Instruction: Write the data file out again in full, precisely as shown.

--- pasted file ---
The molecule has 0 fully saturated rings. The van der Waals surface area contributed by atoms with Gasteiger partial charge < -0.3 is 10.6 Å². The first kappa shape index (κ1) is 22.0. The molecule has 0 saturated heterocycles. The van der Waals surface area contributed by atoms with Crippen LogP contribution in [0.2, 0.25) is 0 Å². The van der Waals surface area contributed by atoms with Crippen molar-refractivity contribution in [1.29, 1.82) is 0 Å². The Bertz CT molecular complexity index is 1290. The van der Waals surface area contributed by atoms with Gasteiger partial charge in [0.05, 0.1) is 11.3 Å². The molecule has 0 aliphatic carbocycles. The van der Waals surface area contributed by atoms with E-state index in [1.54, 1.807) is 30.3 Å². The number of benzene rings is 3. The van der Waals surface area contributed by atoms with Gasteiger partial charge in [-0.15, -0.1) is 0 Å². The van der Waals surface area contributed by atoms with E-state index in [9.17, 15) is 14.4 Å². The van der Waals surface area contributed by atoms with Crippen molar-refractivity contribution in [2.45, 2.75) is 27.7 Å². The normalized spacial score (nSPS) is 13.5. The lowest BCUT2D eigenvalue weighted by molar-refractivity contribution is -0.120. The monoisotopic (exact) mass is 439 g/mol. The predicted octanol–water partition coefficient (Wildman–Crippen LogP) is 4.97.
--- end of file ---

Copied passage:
The molecule has 0 fully saturated rings. The van der Waals surface area contributed by atoms with Gasteiger partial charge < -0.3 is 10.6 Å². The first kappa shape index (κ1) is 22.0. The molecule has 0 saturated heterocycles. The van der Waals surface area contributed by atoms with Crippen LogP contribution in [0.2, 0.25) is 0 Å². The van der Waals surface area contributed by atoms with Crippen molar-refractivity contribution in [1.29, 1.82) is 0 Å². The Bertz CT molecular complexity index is 1290. The van der Waals surface area contributed by atoms with Gasteiger partial charge in [0.05, 0.1) is 11.3 Å². The molecule has 0 aliphatic carbocycles. The van der Waals surface area contributed by atoms with E-state index in [1.54, 1.807) is 30.3 Å². The number of benzene rings is 3. The van der Waals surface area contributed by atoms with Gasteiger partial charge in [-0.15, -0.1) is 0 Å². The van der Waals surface area contributed by atoms with E-state index in [9.17, 15) is 14.4 Å². The van der Waals surface area contributed by atoms with Crippen molar-refractivity contribution in [2.45, 2.75) is 27.7 Å². The normalized spacial score (nSPS) is 13.5. The lowest BCUT2D eigenvalue weighted by molar-refractivity contribution is -0.120. The monoisotopic (exact) mass is 439 g/mol. The predicted octanol–water partition coefficient (Wildman–Crippen LogP) is 4.97.